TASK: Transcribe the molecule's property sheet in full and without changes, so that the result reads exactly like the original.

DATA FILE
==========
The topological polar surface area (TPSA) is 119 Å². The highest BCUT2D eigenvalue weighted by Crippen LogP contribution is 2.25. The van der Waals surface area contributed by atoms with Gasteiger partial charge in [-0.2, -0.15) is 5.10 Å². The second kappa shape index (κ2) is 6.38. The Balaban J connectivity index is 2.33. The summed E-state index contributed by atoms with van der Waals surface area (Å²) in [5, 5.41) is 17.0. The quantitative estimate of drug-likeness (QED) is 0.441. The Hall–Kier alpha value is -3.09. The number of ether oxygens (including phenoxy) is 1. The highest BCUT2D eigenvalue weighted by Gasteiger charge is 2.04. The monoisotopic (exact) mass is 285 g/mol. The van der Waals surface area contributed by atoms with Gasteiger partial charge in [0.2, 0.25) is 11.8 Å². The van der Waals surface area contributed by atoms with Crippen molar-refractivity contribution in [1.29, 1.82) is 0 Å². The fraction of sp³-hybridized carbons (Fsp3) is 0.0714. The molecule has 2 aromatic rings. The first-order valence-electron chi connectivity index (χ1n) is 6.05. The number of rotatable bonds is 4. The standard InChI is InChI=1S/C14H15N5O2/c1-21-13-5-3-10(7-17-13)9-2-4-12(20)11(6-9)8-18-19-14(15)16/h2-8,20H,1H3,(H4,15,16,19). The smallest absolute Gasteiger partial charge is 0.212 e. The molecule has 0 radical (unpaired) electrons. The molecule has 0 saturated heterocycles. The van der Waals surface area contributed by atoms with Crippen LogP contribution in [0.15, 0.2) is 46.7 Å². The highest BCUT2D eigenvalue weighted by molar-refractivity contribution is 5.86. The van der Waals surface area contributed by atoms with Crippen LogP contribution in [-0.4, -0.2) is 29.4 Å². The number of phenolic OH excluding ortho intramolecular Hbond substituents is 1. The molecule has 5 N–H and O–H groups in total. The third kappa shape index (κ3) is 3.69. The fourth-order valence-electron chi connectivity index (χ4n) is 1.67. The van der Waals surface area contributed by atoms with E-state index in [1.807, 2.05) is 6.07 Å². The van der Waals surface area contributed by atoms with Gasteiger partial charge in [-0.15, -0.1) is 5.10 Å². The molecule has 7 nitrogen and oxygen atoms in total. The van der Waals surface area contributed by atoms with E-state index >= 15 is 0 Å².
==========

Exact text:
The topological polar surface area (TPSA) is 119 Å². The highest BCUT2D eigenvalue weighted by Crippen LogP contribution is 2.25. The van der Waals surface area contributed by atoms with Gasteiger partial charge in [-0.2, -0.15) is 5.10 Å². The second kappa shape index (κ2) is 6.38. The Balaban J connectivity index is 2.33. The summed E-state index contributed by atoms with van der Waals surface area (Å²) in [5, 5.41) is 17.0. The quantitative estimate of drug-likeness (QED) is 0.441. The Hall–Kier alpha value is -3.09. The number of ether oxygens (including phenoxy) is 1. The highest BCUT2D eigenvalue weighted by Gasteiger charge is 2.04. The monoisotopic (exact) mass is 285 g/mol. The van der Waals surface area contributed by atoms with Gasteiger partial charge in [0.2, 0.25) is 11.8 Å². The van der Waals surface area contributed by atoms with Crippen molar-refractivity contribution in [1.29, 1.82) is 0 Å². The fraction of sp³-hybridized carbons (Fsp3) is 0.0714. The molecule has 2 aromatic rings. The first-order valence-electron chi connectivity index (χ1n) is 6.05. The number of rotatable bonds is 4. The standard InChI is InChI=1S/C14H15N5O2/c1-21-13-5-3-10(7-17-13)9-2-4-12(20)11(6-9)8-18-19-14(15)16/h2-8,20H,1H3,(H4,15,16,19). The smallest absolute Gasteiger partial charge is 0.212 e. The molecule has 0 radical (unpaired) electrons. The molecule has 0 saturated heterocycles. The van der Waals surface area contributed by atoms with Crippen LogP contribution in [0.15, 0.2) is 46.7 Å². The highest BCUT2D eigenvalue weighted by molar-refractivity contribution is 5.86. The van der Waals surface area contributed by atoms with Crippen LogP contribution in [-0.4, -0.2) is 29.4 Å². The number of phenolic OH excluding ortho intramolecular Hbond substituents is 1. The molecule has 5 N–H and O–H groups in total. The third kappa shape index (κ3) is 3.69. The fourth-order valence-electron chi connectivity index (χ4n) is 1.67. The van der Waals surface area contributed by atoms with E-state index in [1.807, 2.05) is 6.07 Å². The van der Waals surface area contributed by atoms with Gasteiger partial charge in [-0.15, -0.1) is 5.10 Å². The molecule has 7 nitrogen and oxygen atoms in total. The van der Waals surface area contributed by atoms with E-state index >= 15 is 0 Å².